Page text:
“Big Three” polluters oppose binding climate deal

DURBAN, South Africa, (Reuters) – The world’s  three biggest polluters China, the United States and India  refused to move towards a new legal commitment to curb their  carbon emissions yesterday, increasing the risk that climate  talks will fail to clinch a meaningful deal this week.

The European Union is leading efforts to keep alive the  Kyoto Protocol, the world’s only legal pact to tackle climate  change, with a conditional promise to sign a global deal that  would force big emitters to change their ways.

But with the planet’s biggest polluters digging in their  heels, U.N. Secretary General Ban Ki Moon acknowledged the  almost 200 nations meeting in the South African coastal city of  Durban could struggle to strike a deal backed by legal force.

Xie Zhenhua

“A legally-binding comprehensive agreement may not be  possible in Durban,” U.N. Secretary General Ban Ki-moon told the  talks. “But this will have to be our priority.” The European Union is pressing for a pact by 2015 which  would update Kyoto to reflect the emergence of developing  countries such as China as big carbon emitters and impose cuts  on them.

A vital clause in the pact which enforces binding cuts on  rich nations expires at the end of 2012, but all parties have  agreed there is not time to negotiate a complex global deal by  then.

“The European Union would like to see things concluded as  early as possible,” EU Climate Commissioner Connie Hedegaard  told reporters when asked if it would accept a date late than  2015.

“We want a legally binding deal. We have really good reasons  to want that,” she said.
Although the first phase of the Kyoto Protocol expires at  the end of next year, the European Union wants a deal agreed by  2015 that would take effect no later than 2020.

Scientists say greenhouse gas emissions need to peak and  start falling by 2020 to avoid devastating effects, such as  island countries being submerged and agricultural crops failing.

 ROAD MAP   
The European Union’s condition for signing a deal is that  other heavy polluters agree to a road map under which they would  commit, at some stage, to binding reductions.

Without that, the bloc says, there would be no meaningful  progress for the planet as the European Union accounts for only  11 percent of all emissions.       China, the United States and India together make up nearly  half of the world’s CO2 emissions and they all have reasons for  not wanting to be part of a new global deal.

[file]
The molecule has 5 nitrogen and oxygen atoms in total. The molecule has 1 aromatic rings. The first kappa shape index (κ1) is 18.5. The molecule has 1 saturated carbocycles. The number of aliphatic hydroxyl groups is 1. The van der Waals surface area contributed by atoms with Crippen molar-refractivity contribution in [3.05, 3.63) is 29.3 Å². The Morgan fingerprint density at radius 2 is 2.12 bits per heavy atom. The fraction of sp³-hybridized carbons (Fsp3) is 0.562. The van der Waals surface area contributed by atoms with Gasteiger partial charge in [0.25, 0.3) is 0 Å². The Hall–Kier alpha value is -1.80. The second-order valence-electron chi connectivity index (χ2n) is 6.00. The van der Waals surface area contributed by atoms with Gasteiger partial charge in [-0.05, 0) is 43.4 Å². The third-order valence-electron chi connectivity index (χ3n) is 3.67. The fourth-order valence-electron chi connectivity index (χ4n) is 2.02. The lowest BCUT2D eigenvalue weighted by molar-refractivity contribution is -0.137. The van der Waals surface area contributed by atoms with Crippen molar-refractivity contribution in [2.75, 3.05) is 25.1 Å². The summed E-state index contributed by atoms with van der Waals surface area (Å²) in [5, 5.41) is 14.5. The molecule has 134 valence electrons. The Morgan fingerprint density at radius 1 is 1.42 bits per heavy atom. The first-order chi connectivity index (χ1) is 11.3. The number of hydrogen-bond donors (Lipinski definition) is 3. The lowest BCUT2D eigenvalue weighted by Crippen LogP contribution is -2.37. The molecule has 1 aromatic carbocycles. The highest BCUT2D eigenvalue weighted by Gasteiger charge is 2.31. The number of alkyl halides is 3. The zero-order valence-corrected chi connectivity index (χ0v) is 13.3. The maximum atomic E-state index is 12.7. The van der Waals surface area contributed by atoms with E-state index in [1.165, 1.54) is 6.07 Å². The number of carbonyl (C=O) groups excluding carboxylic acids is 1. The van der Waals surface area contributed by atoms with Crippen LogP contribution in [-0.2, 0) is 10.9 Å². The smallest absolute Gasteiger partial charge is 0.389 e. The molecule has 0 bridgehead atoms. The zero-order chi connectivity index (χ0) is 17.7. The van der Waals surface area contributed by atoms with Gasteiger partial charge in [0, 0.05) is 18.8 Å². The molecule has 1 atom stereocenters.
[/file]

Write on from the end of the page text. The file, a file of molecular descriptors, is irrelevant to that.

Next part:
The trio want to put off any commitment on binding cuts  until 2015. That would be after publication of a scientific  review of the effects of climate change and work to measure the  effectiveness of emissions pledges by individual countries.

Although China has moved towards domestic targets for  cutting carbon, Beijin says it is not to blame for previous  generations of industrial pollution and cannot allow its  fast-developing economy to be shackled by the drive to cut  carbon emissions.

Beijing gave positive signals last week that it was prepared  to contemplate some form of binding targets but has since  consistently refused to be pinned down on what China is prepared  to accept and by what date.

The country’s lead negotiator Xie Zhenhua told reporters  China might be part of a deal if, after 2020, global efforts  were in line with “common but differentiated responsibilities”.

That wording, lifted from  the Kyoto Protocol, places a  heavier burden on rich nations for reducing pollution than  poorer nations, who have historically been less responsible for  the emissions that are changing the planet’s climate.

However, the world economy has moved on significantly since  the adoption of the Kyoto Protocol in 1997. Developed nations  are bound by its terms but developing nations are not —  including China, now the world’s top carbon polluter.

For its part, the United States is held back by domestic  politics at least until after a presidential election next year  as Republicans and President Barack Obama’s Democrats squabble  over every attempt to pass environment legislation.

“We would be quite open to a discussion about a process that  would lead to a negotiation for the thing, whatever it turns out  to be, that follows 2020, and we are also fully willing to  recognise that that might be a legal agreement,” U.S. climate  envoy Todd Stern said.

India says it is a late-comer to industrial development and  its economy lags China, making it reluctant to accept binding  targets that could curb its growth.
“We believe strongly that we should consider the need of a  further legal agreement (…) after assessing the actions of all  under the 2015 review and look at the science,” Jayanthi  Natarajan, India’s environment minister, said.

The EU’s Hedegaard said she was holding bilateral meetings  with all parties, not just the big emitters, in an effort to  increase pressure for a solution.

Even without a deal by the end of this week, the United  Nations Framework Convention on Climate Change and the Kyoto  Protocol will still exist, but would not enforce carbon cuts.

Important agreements would remain in place which enable the  monitoring and verification of carbon emissions, which provide  practical data that could help form the basis of a future deal.

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